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'Report on the Administration of the Persian Gulf Political Residency and Muscat Political Agency for the year 1877-78.' [‎302v] (150/165)

The record is made up of 1 volume (81 folios). It was created in 1878. It was written in English. The original is part of the British Library: India Office The department of the British Government to which the Government of India reported between 1858 and 1947. The successor to the Court of Directors. Records and Private Papers Documents collected in a private capacity. .

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128 ADMINISTRATION REPORT OF THE PERSIAN GULF The historical term used to describe the body of water between the Arabian Peninsula and Iran. POLITICAL RESIDENCY An office of the East India Company and, later, of the British Raj, established in the provinces and regions considered part of, or under the influence of, British India.
were fired by H. M/s S. Teazer at Muscat and Muttrah with a view to
dislodge the enemy from their positions and discourage their attack
on the town. These measures had the desired effect, and dissen
sions having broken out the coalition soon showed signs of collapse.
Sheikh Saleh endeavoured to conceal his discomfiture by an insolent
demand for $20,000 and the restoration of his own and Seyyid Ibrahim’s
allowance, but by the advice of the Acting Political Agent A mid-ranking political representative (equivalent to a Consul) from the diplomatic corps of the Government of India or one of its subordinate provincial governments, in charge of a Political Agency. these were
promptly rejected, and by the 21st the rebels had entirely dispersed and
disappeared from before the town, not, however, before they had plundered
and burnt everything within their reach and wantonly murdered several
women and helpless Seedees. The loss to llritish subjects at their
hands was estimated at $15,173. After the retirement from Muscat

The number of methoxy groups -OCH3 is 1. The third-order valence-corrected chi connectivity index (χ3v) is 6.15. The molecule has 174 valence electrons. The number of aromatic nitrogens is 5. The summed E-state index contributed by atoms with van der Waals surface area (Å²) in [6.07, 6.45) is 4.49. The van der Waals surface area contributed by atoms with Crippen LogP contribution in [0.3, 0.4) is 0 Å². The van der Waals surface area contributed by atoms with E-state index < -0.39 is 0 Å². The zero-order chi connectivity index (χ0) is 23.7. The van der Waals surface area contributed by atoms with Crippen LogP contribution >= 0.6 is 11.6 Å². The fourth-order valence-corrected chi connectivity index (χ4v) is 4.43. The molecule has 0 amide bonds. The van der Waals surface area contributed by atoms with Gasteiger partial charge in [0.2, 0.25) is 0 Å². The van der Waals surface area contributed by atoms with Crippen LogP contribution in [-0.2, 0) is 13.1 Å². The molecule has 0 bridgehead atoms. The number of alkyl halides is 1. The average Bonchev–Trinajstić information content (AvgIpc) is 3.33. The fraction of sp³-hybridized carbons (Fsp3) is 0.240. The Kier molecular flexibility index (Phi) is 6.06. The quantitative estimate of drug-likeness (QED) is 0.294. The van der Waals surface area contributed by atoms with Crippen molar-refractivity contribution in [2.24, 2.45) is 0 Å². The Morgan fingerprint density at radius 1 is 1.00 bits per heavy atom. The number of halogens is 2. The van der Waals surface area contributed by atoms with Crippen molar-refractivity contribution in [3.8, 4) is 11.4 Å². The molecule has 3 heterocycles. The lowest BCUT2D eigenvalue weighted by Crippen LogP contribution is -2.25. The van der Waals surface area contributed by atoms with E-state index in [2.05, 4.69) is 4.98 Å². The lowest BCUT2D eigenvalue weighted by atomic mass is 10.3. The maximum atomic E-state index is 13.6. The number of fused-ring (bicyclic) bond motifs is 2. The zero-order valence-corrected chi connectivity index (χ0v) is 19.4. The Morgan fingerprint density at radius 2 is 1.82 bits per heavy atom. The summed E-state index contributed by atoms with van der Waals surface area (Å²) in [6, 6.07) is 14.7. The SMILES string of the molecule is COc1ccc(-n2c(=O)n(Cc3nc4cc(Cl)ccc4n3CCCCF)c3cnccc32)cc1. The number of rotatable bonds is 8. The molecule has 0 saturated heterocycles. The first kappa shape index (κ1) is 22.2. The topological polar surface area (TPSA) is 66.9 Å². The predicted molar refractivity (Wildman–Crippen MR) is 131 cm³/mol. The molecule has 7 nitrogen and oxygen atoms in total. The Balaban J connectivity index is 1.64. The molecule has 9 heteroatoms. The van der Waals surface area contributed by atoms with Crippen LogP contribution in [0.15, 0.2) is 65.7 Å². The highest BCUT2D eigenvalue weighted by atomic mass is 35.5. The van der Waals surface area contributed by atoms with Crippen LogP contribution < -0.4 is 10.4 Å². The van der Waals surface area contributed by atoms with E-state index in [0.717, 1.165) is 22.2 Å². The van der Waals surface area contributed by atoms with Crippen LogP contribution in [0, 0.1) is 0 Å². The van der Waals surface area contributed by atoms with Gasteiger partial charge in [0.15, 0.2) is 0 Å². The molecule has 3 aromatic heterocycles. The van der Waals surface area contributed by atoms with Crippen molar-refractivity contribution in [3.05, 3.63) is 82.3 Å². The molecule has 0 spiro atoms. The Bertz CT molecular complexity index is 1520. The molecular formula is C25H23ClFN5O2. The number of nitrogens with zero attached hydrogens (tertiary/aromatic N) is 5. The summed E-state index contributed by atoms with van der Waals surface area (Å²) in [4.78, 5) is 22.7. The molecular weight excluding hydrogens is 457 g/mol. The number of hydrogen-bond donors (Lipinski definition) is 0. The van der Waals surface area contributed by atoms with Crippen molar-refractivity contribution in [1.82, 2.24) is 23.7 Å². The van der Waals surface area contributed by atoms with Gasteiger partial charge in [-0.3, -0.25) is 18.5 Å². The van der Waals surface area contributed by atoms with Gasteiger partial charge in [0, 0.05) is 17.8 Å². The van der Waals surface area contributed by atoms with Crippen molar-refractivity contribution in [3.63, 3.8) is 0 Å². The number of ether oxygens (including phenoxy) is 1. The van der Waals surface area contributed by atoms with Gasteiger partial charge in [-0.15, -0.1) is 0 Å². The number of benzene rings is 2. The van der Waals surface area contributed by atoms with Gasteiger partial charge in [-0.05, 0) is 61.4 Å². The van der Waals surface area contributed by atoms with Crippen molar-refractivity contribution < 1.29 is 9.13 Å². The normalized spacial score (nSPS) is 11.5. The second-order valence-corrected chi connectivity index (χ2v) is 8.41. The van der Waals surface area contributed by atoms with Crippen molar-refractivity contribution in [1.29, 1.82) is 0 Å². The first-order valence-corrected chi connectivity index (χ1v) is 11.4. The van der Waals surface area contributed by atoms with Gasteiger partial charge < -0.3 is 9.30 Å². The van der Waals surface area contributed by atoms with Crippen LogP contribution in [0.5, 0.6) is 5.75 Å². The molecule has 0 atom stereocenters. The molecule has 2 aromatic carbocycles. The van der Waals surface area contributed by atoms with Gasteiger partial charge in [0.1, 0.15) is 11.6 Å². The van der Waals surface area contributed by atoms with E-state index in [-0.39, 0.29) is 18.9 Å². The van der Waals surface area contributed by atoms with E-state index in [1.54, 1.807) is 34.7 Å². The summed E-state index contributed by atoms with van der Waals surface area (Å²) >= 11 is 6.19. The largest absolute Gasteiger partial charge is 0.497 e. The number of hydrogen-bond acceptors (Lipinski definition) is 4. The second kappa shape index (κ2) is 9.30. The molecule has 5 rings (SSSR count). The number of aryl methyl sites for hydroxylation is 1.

Sheikh Hamood of the A1 Wahibeh who had furnished a large part of
the rebel force seized upon the date groves at Bosher and threatened to
destroy them unless the sum of $2,500 was paid to him by TIis Highness.
This demand it was deemed advisable to comply with. Sheikh Saleh
on his return to El Sharkiyeh was indefatigable in his exertions to
organize a second coalition, but his efforts met with no success.
In July the Acting Political Agent A mid-ranking political representative (equivalent to a Consul) from the diplomatic corps of the Government of India or one of its subordinate provincial governments, in charge of a Political Agency. proceeded to Soor in H.
M/s S. Teazer and succeeded without difficulty in obtaining reparation
to the extent of $3,600 from the Jenebeh tribe for the plunder
of a banian Merchant of Indian extraction. at that town two years before.
In August Sheikh Hamed bin Abdulla of the Beni Ruweyheh tribe,
a virulent enemy of Seyyid Toprkee, was murdered at Semed by Salim
bin Hilal A1 Bu Saidi in pursuance of a blood-feud.
In September Seyyid Abdool Azeez left Semed where he had
resided since the rupture with his brother, and proceeded to dwell with
the Beni Bu Hassan tribe at Jallaan. Disquieting rumours prevailed of
his intentions against Muscat, but nothing resulted, as his efforts to obtain
support from the tribes failed, and fears of further disturbances
gradually subsided.
The Political Resident A senior ranking political representative (equivalent to a Consul General) from the diplomatic corps of the Government of India or one of its subordinate provincial governments, in charge of a Political Residency. , Persian Gulf The historical term used to describe the body of water between the Arabian Peninsula and Iran. , Colonel Ross, arrived at Muscat
in November on his way to Bushire. In November the Governor of
Sohar, Seyyid Bedr bin Seif, His Highness’ stanch friend and supporter,
having been induced to visit Muscat, was imprisoned in Fort Marani on
a charge of oppressing the inhabitants, and His Highness’ eldest son
Mahomed was sent to replace him with Seyyid Ahmed bin Hamad as
AVali. Seyyid Bedr was subsequently sent to Zanzibar. Seyyid
Abdool Azeez has continued to reside in Jalaan ; further negotiations
carried on with a view to his retiring to India on a pension have resulted
in failure, as Abdool Azeez has declined to quit Oman on any terms.
He has since resumed his intrigues with Sheikh Saleh and the Sharkiyeh
tribes to organize a fresh expedition against Muscat, but the tribes have
shown no alacrity as yet in responding to his views, and the country
generally continues to enjoy tranquillity.
Official changes .—In June the Political Agent A mid-ranking political representative (equivalent to a Consul) from the diplomatic corps of the Government of India or one of its subordinate provincial governments, in charge of a Political Agency. , Lieutenant-Colonel